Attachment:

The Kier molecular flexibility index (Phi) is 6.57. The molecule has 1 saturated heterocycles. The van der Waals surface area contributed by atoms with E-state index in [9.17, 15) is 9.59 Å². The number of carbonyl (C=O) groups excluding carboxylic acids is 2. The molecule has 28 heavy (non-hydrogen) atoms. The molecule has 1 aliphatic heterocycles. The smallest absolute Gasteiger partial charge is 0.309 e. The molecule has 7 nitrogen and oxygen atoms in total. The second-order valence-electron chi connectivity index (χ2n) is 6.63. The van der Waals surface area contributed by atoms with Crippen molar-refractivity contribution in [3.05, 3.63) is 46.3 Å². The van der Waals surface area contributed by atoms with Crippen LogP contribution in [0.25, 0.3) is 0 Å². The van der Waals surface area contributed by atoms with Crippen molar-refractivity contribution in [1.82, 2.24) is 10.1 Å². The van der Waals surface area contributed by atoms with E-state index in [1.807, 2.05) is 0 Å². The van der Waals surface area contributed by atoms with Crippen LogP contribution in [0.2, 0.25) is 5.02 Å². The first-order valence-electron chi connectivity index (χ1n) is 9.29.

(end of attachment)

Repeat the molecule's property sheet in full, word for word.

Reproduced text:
The Kier molecular flexibility index (Phi) is 6.57. The molecule has 1 saturated heterocycles. The van der Waals surface area contributed by atoms with E-state index in [9.17, 15) is 9.59 Å². The number of carbonyl (C=O) groups excluding carboxylic acids is 2. The molecule has 28 heavy (non-hydrogen) atoms. The molecule has 1 aliphatic heterocycles. The smallest absolute Gasteiger partial charge is 0.309 e. The molecule has 7 nitrogen and oxygen atoms in total. The second-order valence-electron chi connectivity index (χ2n) is 6.63. The van der Waals surface area contributed by atoms with Crippen molar-refractivity contribution in [3.05, 3.63) is 46.3 Å². The van der Waals surface area contributed by atoms with Crippen LogP contribution in [0.25, 0.3) is 0 Å². The van der Waals surface area contributed by atoms with Crippen molar-refractivity contribution in [1.82, 2.24) is 10.1 Å². The van der Waals surface area contributed by atoms with E-state index in [1.807, 2.05) is 0 Å². The van der Waals surface area contributed by atoms with Crippen LogP contribution in [0.2, 0.25) is 5.02 Å². The first-order valence-electron chi connectivity index (χ1n) is 9.29.